The presence of associated abnormal bleeding from a myomatous uterus should always be evaluated. Anovulatory bleeding, endometrial hyperplasia, or malignancy can be diagnosed by endometrial biopsy, basal body temperatures, timed plasma progesterone levels, or hysteroscopy and curettage. More commonly, bleeding is caused by distortion of the endometrial cavity or myometrium by the myomas.
Appraisal of the endometrial cavity is best done by sonohysterography, hysterosalpingography (Fig. 6), or hysteroscopy. In patients who are bleeding heavily, the hemoglobin level should be followed, because it is easy for patients with bleeding uterine myomas to develop iron-deficiency anemia. It is also advisable to check the stool guaiac in the patient who is anemic and reports abnormal vaginal bleeding to exclude occult gastrointestinal bleeding. The combination of abnormal vaginal bleeding and uterine fibroids is so common that the examiner occasionally misses the diagnosis of occult gastrointestinal bleeding by focusing on the patient's history and not excluding other serious causes of anemia in the middle-aged woman.
The overwhelming problem in the differential diagnosis of uterine fibroids is that they are so common the physician must constantly beware of the presumptive diagnosis to detect other contemporary conditions. Newer techniques have made this concern less worrisome. The gynecologist must remain wary of the obvious and explore alternative possibilities when the clinical history and physical findings are not conclusive.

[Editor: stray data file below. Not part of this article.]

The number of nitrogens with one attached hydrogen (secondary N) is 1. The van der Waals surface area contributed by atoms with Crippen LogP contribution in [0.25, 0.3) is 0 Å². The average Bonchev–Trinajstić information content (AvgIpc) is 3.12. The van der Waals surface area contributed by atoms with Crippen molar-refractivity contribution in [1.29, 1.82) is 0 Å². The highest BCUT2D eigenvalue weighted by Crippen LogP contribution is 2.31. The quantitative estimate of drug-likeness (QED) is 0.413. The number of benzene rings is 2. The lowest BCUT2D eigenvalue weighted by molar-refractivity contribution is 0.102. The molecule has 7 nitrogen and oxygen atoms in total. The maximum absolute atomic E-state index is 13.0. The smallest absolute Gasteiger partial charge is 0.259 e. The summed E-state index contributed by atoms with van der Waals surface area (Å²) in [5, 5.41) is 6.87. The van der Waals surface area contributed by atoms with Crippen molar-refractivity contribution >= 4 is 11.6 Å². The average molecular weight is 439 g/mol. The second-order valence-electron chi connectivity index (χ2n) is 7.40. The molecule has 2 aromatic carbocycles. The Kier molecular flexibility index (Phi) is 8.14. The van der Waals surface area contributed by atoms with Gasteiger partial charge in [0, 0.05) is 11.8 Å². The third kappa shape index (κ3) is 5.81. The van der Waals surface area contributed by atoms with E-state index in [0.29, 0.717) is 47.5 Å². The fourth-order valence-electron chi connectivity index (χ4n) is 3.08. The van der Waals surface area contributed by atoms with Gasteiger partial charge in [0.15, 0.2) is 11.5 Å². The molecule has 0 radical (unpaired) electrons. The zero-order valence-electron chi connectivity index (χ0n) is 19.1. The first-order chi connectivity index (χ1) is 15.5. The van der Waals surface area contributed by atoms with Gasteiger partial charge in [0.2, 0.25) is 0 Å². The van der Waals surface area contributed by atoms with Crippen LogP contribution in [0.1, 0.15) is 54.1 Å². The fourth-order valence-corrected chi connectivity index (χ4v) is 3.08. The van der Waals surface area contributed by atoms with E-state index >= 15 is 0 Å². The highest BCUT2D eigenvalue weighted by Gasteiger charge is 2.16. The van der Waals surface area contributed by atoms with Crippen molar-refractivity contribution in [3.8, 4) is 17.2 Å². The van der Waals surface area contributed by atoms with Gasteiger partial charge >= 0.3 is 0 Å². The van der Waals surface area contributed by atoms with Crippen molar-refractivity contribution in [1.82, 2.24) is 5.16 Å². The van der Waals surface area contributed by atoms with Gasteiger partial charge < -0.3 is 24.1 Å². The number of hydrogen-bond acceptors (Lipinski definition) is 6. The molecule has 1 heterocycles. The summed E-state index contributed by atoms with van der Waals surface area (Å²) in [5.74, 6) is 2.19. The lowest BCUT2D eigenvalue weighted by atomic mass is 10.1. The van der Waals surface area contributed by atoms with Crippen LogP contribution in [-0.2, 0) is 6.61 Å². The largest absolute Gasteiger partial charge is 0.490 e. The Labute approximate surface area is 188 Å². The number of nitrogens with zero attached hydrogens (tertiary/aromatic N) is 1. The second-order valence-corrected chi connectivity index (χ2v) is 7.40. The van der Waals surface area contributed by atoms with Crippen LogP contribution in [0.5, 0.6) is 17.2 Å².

Clinical problems associated with leiomyomas are related to pregnancy, infertility, abnormal bleeding, large masses, pain, and sarcomatous changes. Pregnancy is the most complex area in which fibroids have an impact, caused by the fact that fibroids can affect the pregnancy, and pregnancy can affect the fibroids.11 Leiomyomas in pregnancy are a relatively common occurrence, with a prevalence of 1.4% to 2%. Traditionally, fibroids have been thought to increase in size during pregnancy, but studies by Lev-Touff and associates showed that about 60% of myomas do not change in size during pregnancy, and in 8% to 19% of cases, they decrease in size. Strobelt and colleagues12 observed that myomas smaller than 5 cm in diameter could no longer be detected sonographically during pregnancy and that most myomas larger than 5 cm in diameter tended to remain stable. Most fibroids remain uncomplicated during pregnancy. Degeneration has been estimated to occur in 10% of fibroids in pregnancy, and it is characterized by abdominal pain, leukocytosis, and mild temperature elevation. Degenerating fibroids in pregnancy are usually self-limited and are best treated with bed rest and analgesia.
The fibroid-related pregnancy complications are spontaneous abortion, preterm labor, preterm rupture of membranes, placental abruption, fetal growth restriction, and postpartum hemorrhage. The most hazardous complication is an incomplete abortion in a fibroid uterus, which then becomes an infected abortion. If the uterine cavity is markedly enlarged or distorted, it can be challenging and even dangerous to curette the uterus. Hemorrhage caused by partially separated but inaccessible placental tissue is a major problem. Placentitis and the failure of the uterus to contract firmly are potential problems.